Royals see ’chance’ to do something special
KANSAS CITY, Mo. — This major-league season will be like none other experienced by any of the Kansas City Royals.
Spring training 2.0 started last week at Kauffman Stadium, three and a half months after the COVID-19 pandemic halted baseball and every other professional sport in the country. Now, it's game on again with a format never seen before.
MLB released its 60-game schedules for each team Monday night. The Royals will play 40 of their 60 games against four American League Central Division foes — the Chicago White Sox, Cleveland Indians, Detroit Tigers, Minnesota Twins -- starting on July 24.
The grind of 162 games has been truncated into a two-month flurry of baseball.
"I think we felt pretty good about our team going into the regular spring training," Royals All-Star infielder/outfielder Whit Merrifield said. "Knock on wood, the guys stay healthy, we navigate this (COVID-19) thing and keep guys on the field, I think we've got a really good chance to do something pretty cool."
After experiencing 207 losses the past two seasons, Royals players like Merrifield have held onto optimism that this season could mark a turning point, from a rebuilding team to one starting to climb the ladder of respectability.
"These young guys have gotten a little more experience," Merrifield said. "I think we have more depth. We got some bullpen help. We'll have Salvy (Perez) back. (Alex Gordon) had a great year last year, so he's kind of back to his form. Our starters got a little more experience. (Danny Duffy) is healthy. We feel good about where we're at."
Relief pitcher Ian Kennedy will be playing his 14th season in the majors. He views this year with both intrigue and vigor. He has even seemed to embrace the idea of the entire pitching staff, bullpen included, being used in non-traditional ways, outside of designated roles, to meet the needs of a shortened season.
"Mentally, for me, it's like you've got to be foot on the gas pedal from the get-go," Kennedy said. "So I think it's kind of exciting. I've never had that before. Unless you were playing like that in college when you play about 60 games. It's going to go by really quick. The road trips are going to go by quick. I imagine all of us are going to wish it was longer because we're used to doing it a lot longer, playing 162."
The dynamics of a 60-game season will be quite different from a normal season that spans from March until the end of September. Ebbs and flows can be ridden out with patience over the course of weeks or even a month during a six-month season.
The 2014 Royals team, which went on to earn a wild card berth, advance all the way to Game 7 of the World Series and start a two-year run that included back-to-back AL pennants and a World Series championship, went 50-50 through the first 100 games of the 2014 season. That group found its stride down the stretch and went 39-23 the rest of the way before embarking on a magical playoff run.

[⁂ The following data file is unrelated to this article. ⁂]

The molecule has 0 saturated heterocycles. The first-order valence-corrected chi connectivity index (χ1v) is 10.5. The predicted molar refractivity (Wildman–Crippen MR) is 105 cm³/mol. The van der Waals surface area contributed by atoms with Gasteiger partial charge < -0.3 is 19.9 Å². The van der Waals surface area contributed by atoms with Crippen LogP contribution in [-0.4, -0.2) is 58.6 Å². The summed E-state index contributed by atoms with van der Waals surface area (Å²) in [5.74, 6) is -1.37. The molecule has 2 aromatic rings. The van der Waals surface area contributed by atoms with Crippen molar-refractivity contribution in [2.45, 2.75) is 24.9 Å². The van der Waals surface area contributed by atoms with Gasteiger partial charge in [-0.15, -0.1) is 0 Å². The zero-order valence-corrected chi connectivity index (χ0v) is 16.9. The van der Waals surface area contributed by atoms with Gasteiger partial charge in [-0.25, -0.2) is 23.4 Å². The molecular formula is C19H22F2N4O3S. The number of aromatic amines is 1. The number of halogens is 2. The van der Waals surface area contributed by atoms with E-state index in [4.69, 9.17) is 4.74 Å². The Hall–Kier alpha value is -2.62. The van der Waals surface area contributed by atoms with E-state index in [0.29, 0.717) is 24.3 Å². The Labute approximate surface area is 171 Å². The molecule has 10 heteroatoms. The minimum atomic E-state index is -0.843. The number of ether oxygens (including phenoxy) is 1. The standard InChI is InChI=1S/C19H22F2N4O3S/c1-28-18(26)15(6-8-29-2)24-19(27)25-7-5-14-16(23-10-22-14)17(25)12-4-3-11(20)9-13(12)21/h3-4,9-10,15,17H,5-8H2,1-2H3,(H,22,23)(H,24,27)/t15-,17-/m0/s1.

For all intents and purposes, this year the playoffs start as soon as the season does.
"In a regular season it's more like a marathon," Royals outfielder Hunter Dozier said. "You have time to relax. You have time to kind of get settled in, but with the 60-game season you're gonna have to get off to a good start or you're going to have to have a really good stretch.
"I think it's going to bring excitement. It's gonna be a lot of fun. It's almost like we're hunting for a playoff spot in a typical year. Everyone's in first place right now and we're almost in mid July or whatever. It's gonna be fun. It's gonna be exciting. But yeah, I think getting off to a good start is extremely important."
Many variables could factor into the Royals getting off to a good start. They've already seen three players test positive for COVID-19, including two this week. All are expected to be crucial contributors, in All-Star catcher Salvador Perez, starting pitcher Brad Keller and first baseman Ryan O'Hearn.
The unpredictability of a shortened season — and how quickly and drastically a winning streak or losing streak could rearrange the standings — leaves the door open for a team like the Royals, projected to be near the bottom of its division early this year, to potentially catch lightning in a bottle.
Despite being sidelined by a positive test the same year he's making his comeback after missing the entire 2019 season due to Tommy John surgery, Perez was abundantly optimistic about the Royals' outlook.
"We've got a hungry team, that's what I think," Perez said. "... I think we're ready. Hopefully, we make it to the playoffs. It's 60 games. Anyone can win! We've got to be consistent. We've got to be focused. We've got to play hard. I think we've got (a good) chance to be back in the playoffs."